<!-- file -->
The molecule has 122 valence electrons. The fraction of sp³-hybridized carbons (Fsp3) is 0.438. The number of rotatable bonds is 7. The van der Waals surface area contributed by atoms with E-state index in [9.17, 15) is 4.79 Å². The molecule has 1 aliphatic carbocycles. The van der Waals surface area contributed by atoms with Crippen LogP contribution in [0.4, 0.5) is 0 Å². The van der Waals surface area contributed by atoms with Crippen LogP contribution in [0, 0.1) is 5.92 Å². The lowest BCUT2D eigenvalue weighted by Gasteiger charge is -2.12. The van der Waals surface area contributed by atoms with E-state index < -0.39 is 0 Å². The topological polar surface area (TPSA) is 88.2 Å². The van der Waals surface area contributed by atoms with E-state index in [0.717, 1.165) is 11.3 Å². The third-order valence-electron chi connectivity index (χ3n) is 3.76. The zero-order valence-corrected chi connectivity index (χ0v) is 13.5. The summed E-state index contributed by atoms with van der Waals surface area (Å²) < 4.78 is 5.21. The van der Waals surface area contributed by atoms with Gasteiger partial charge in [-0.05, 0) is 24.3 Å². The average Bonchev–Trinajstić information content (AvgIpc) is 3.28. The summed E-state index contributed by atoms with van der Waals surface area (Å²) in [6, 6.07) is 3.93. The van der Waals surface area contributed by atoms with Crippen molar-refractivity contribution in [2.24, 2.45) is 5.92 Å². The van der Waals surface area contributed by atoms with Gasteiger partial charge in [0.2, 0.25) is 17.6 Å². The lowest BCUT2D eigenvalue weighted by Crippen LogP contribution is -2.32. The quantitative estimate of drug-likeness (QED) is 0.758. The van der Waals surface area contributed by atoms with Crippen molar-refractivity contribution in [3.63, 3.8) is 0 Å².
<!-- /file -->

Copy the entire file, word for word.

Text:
The molecule has 122 valence electrons. The fraction of sp³-hybridized carbons (Fsp3) is 0.438. The number of rotatable bonds is 7. The van der Waals surface area contributed by atoms with E-state index in [9.17, 15) is 4.79 Å². The molecule has 1 aliphatic carbocycles. The van der Waals surface area contributed by atoms with Crippen LogP contribution in [0.4, 0.5) is 0 Å². The van der Waals surface area contributed by atoms with Crippen LogP contribution in [0, 0.1) is 5.92 Å². The lowest BCUT2D eigenvalue weighted by Gasteiger charge is -2.12. The van der Waals surface area contributed by atoms with E-state index < -0.39 is 0 Å². The topological polar surface area (TPSA) is 88.2 Å². The van der Waals surface area contributed by atoms with E-state index in [0.717, 1.165) is 11.3 Å². The third-order valence-electron chi connectivity index (χ3n) is 3.76. The zero-order valence-corrected chi connectivity index (χ0v) is 13.5. The summed E-state index contributed by atoms with van der Waals surface area (Å²) < 4.78 is 5.21. The van der Waals surface area contributed by atoms with Gasteiger partial charge in [-0.05, 0) is 24.3 Å². The average Bonchev–Trinajstić information content (AvgIpc) is 3.28. The summed E-state index contributed by atoms with van der Waals surface area (Å²) in [6, 6.07) is 3.93. The van der Waals surface area contributed by atoms with Crippen molar-refractivity contribution in [2.24, 2.45) is 5.92 Å². The van der Waals surface area contributed by atoms with Gasteiger partial charge in [0.2, 0.25) is 17.6 Å². The lowest BCUT2D eigenvalue weighted by Crippen LogP contribution is -2.32. The quantitative estimate of drug-likeness (QED) is 0.758. The van der Waals surface area contributed by atoms with Crippen molar-refractivity contribution in [3.63, 3.8) is 0 Å².